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Phytolacca americana

Phytolacca americana or American Pokeweed is known by many names, Phytolacca decandra, American Nightshade, Skoke, Virginian Pokeweed, Garget, Inkberry, Pokeberry, Poke Salad, Pokeweed, CoakumRed Weed, Virginian Poke, Red Ink Plant, Polk Salad, Poke Root, Pigeon Berry, Dyer’s Grapes, Crowberry, Crimson Berry Plant, Cokan, Cancer Jalap, or Chon Grass.

It is poisonous. It is a herbaceous perennial. It is native to North America. It belongs to the Phytolaccaeae family of plants. It is an upright plant. It grows to 2.5m or 8ft. It has oval-shaped medium green leaves that turn a tinge of reddish-purple in autumn. The stems could be green or reddish-purple.

Phytolacca americana
Phytolacca americana

The flowers are creamy-white with a slight hint of green. The flowers grow as racemes. Phytolacca americana flowering season is in mid-summer to autumn. It produces purplish-black berries after flowers are gone. Birds love the berries, such mockingbird or cardinal among others.

Though Phytolacca americana is poisonous to humans and pets and livestock. Some of the young shoots in spring are edible. They boil it. It turns poisonous as it matures. The young shoots were used in Appalachian food. Berries are toxic whether they are ripe or not.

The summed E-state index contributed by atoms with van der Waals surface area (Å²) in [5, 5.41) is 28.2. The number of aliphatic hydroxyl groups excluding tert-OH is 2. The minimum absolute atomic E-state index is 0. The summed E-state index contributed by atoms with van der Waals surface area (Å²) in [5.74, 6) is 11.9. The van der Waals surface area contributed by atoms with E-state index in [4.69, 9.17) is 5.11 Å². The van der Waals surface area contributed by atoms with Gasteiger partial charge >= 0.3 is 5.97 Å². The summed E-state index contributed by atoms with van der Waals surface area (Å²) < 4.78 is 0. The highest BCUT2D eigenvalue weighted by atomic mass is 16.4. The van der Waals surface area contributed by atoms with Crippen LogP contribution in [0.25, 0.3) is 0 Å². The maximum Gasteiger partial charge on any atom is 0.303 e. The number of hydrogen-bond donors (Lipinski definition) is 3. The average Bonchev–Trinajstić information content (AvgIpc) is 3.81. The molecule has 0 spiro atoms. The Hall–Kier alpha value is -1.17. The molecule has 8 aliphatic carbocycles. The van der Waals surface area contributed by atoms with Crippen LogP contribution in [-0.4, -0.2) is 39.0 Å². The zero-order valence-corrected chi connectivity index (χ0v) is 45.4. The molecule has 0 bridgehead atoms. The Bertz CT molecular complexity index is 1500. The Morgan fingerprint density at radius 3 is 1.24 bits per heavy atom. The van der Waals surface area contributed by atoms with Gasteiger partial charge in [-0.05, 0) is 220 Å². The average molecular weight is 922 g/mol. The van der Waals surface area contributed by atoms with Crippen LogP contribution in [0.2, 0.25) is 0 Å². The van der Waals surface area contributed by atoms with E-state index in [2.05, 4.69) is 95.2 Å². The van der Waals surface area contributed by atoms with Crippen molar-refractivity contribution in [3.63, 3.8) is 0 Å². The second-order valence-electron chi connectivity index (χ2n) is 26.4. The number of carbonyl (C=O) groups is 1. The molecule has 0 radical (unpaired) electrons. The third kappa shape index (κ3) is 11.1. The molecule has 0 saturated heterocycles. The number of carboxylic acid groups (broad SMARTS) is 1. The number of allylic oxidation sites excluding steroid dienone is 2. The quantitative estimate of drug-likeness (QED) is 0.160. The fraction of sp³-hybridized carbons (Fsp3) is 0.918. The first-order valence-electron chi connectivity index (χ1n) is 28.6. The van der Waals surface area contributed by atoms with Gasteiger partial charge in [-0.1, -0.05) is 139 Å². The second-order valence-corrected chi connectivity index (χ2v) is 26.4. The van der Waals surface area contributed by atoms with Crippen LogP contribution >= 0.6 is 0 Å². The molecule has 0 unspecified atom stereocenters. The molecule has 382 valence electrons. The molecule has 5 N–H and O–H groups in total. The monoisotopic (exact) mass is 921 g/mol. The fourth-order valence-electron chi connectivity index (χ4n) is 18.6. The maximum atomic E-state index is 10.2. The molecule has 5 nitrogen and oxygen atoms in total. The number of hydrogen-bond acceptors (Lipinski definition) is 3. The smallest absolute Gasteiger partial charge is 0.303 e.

Plant Phytolacca americana in moist and fertile soil. Grow it in the sun or partial shade. Propagate by seed in spring. It is generally pest-free. But it is prone to viruses. Phytolacca americana is used in Chinese medicine and it is called chuíxù shānglù 垂序商陸.

Phytolacca americana
Phytolacca americana

Also read about Phytolacca rugosa

About Online Flower Garden & Dino

I am a flower enthusiast and a gardener at heart. Ever since childhood I loved reading about plants and started gardening at an early age. First by helping my father in the garden and later managing a large garden myself in my teen years. I planted and cared for a large number of plants, flowers, and trees both outdoors and in a greenhouse. To this day I enjoy visiting gardens and parks and learning about new and old specimens and varieties of plants.

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